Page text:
ALBUQUERQUE, N.M. (AP) — Six Mexican wolves were released Tuesday into the Gila Wilderness as part of its 15-year-effort to reintroduce the endangered predator to the Southwest, U.S. Fish and Wildlife Service officials announced.
According to the agency, the wolves were driven from the wolf sanctuary in Sevilleta to the Gila Cliff Dwellings on Monday night, then packed into the wilderness for release.
The female wolf is one who was recaptured in May after becoming separated from her mate and having six pups with no wildlife experience, officials said.
Two of the pups were put with another pair of wolves that had a smaller litter and more rearing experience. At the sanctuary, the mother and her four remaining pups were reintroduced to a former mate, who officials say adopted the pups as his own.
January numbers show that there were 83 Mexican wolves — 46 in New Mexico and 37 in Arizona — in the wild.
Michael Robinson of the Center for Biological Diversity said he was happy that wolves were being released into the wild but still had concerns that they were coming from only five breeding pairs.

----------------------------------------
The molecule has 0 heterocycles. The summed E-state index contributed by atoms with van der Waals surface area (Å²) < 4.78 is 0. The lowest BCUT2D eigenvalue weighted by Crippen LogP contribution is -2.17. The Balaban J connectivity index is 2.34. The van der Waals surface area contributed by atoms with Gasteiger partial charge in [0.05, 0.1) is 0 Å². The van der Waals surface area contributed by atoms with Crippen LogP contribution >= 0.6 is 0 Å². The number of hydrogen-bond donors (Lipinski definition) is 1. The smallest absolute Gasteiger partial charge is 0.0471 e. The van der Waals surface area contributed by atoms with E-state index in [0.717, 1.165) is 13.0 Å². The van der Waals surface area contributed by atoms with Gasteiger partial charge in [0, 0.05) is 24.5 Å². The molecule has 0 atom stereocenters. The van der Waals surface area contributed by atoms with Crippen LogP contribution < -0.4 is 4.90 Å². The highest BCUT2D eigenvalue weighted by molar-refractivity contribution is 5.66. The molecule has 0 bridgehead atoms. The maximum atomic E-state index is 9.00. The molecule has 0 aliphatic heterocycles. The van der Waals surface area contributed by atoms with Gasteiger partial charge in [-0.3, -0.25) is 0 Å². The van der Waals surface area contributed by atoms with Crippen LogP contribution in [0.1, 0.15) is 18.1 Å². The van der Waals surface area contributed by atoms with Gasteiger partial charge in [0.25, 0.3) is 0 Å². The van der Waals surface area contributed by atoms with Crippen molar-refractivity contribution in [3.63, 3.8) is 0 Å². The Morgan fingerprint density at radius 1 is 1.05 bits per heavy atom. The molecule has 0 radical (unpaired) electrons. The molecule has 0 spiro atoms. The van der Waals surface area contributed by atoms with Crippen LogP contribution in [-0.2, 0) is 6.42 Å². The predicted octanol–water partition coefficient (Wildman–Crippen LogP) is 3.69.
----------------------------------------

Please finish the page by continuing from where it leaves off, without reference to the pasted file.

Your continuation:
“There’s a lot of inbreeding going on and we are seeing smaller litters of pups,” he said.
On Thursday, the U.S. Fish and Wildlife Service also announced a proposal aimed at the release of captive-bred wolves into new areas of New Mexico and parts of Arizona. The move, which is subject to 60 days of public comment, would expand areas where Mexican wolves can be released and disperse, allowing them to roam from the Mexican border to Interstate 40.
“Over the last 16 years, we have learned much about managing a wild population of Mexican wolves,” Southwest Regional Director Ben Tuggle said. “And it is clear that the current rule does not provide the clarity or the flexibility needed to effectively manage the experimental population in a working landscape.”
Robinson said the center was encouraged that more wolves will be able to roam more widely under the proposals. However, he said the proposed changes also broaden guidelines allowing ranchers to kill Mexican wolves.
“Increasing the authority to kill wolves is disappointing and will further imperil them,” he said.